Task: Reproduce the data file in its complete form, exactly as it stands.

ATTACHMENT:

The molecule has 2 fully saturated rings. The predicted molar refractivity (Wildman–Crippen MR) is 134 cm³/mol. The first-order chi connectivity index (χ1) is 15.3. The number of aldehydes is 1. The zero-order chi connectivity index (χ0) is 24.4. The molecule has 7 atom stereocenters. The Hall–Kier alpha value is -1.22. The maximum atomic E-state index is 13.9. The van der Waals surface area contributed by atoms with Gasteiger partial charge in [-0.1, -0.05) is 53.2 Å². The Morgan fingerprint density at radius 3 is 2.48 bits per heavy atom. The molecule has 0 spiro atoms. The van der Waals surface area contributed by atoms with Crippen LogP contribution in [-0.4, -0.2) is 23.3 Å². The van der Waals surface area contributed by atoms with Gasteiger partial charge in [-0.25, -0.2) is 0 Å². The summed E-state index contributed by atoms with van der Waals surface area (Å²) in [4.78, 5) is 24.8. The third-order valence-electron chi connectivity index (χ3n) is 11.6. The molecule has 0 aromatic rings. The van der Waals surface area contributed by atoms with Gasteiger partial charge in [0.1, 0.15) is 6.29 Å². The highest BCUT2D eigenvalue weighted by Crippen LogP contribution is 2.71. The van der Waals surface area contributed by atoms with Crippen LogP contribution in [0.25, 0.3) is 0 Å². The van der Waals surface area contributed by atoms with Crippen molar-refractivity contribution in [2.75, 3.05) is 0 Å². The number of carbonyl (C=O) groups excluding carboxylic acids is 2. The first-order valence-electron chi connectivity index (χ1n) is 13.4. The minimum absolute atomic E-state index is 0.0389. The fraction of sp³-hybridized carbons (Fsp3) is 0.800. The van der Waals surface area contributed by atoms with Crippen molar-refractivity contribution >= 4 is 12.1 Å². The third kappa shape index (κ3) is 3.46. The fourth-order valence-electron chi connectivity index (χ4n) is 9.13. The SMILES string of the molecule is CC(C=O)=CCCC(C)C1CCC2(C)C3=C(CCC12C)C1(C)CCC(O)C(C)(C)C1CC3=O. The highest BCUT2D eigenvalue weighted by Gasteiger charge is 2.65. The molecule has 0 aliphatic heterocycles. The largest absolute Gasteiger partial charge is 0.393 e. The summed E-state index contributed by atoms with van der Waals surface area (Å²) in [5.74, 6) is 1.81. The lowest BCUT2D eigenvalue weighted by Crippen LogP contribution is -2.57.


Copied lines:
The molecule has 2 fully saturated rings. The predicted molar refractivity (Wildman–Crippen MR) is 134 cm³/mol. The first-order chi connectivity index (χ1) is 15.3. The number of aldehydes is 1. The zero-order chi connectivity index (χ0) is 24.4. The molecule has 7 atom stereocenters. The Hall–Kier alpha value is -1.22. The maximum atomic E-state index is 13.9. The van der Waals surface area contributed by atoms with Gasteiger partial charge in [-0.1, -0.05) is 53.2 Å². The Morgan fingerprint density at radius 3 is 2.48 bits per heavy atom. The molecule has 0 spiro atoms. The van der Waals surface area contributed by atoms with Crippen LogP contribution in [-0.4, -0.2) is 23.3 Å². The van der Waals surface area contributed by atoms with Gasteiger partial charge in [-0.25, -0.2) is 0 Å². The summed E-state index contributed by atoms with van der Waals surface area (Å²) in [4.78, 5) is 24.8. The third-order valence-electron chi connectivity index (χ3n) is 11.6. The molecule has 0 aromatic rings. The van der Waals surface area contributed by atoms with Gasteiger partial charge in [0.1, 0.15) is 6.29 Å². The highest BCUT2D eigenvalue weighted by Crippen LogP contribution is 2.71. The van der Waals surface area contributed by atoms with Crippen LogP contribution in [0.25, 0.3) is 0 Å². The van der Waals surface area contributed by atoms with Crippen molar-refractivity contribution in [2.75, 3.05) is 0 Å². The number of carbonyl (C=O) groups excluding carboxylic acids is 2. The first-order valence-electron chi connectivity index (χ1n) is 13.4. The minimum absolute atomic E-state index is 0.0389. The fraction of sp³-hybridized carbons (Fsp3) is 0.800. The van der Waals surface area contributed by atoms with Crippen molar-refractivity contribution >= 4 is 12.1 Å². The third kappa shape index (κ3) is 3.46. The fourth-order valence-electron chi connectivity index (χ4n) is 9.13. The SMILES string of the molecule is CC(C=O)=CCCC(C)C1CCC2(C)C3=C(CCC12C)C1(C)CCC(O)C(C)(C)C1CC3=O. The highest BCUT2D eigenvalue weighted by Gasteiger charge is 2.65. The molecule has 0 aliphatic heterocycles. The largest absolute Gasteiger partial charge is 0.393 e. The summed E-state index contributed by atoms with van der Waals surface area (Å²) in [5.74, 6) is 1.81. The lowest BCUT2D eigenvalue weighted by Crippen LogP contribution is -2.57.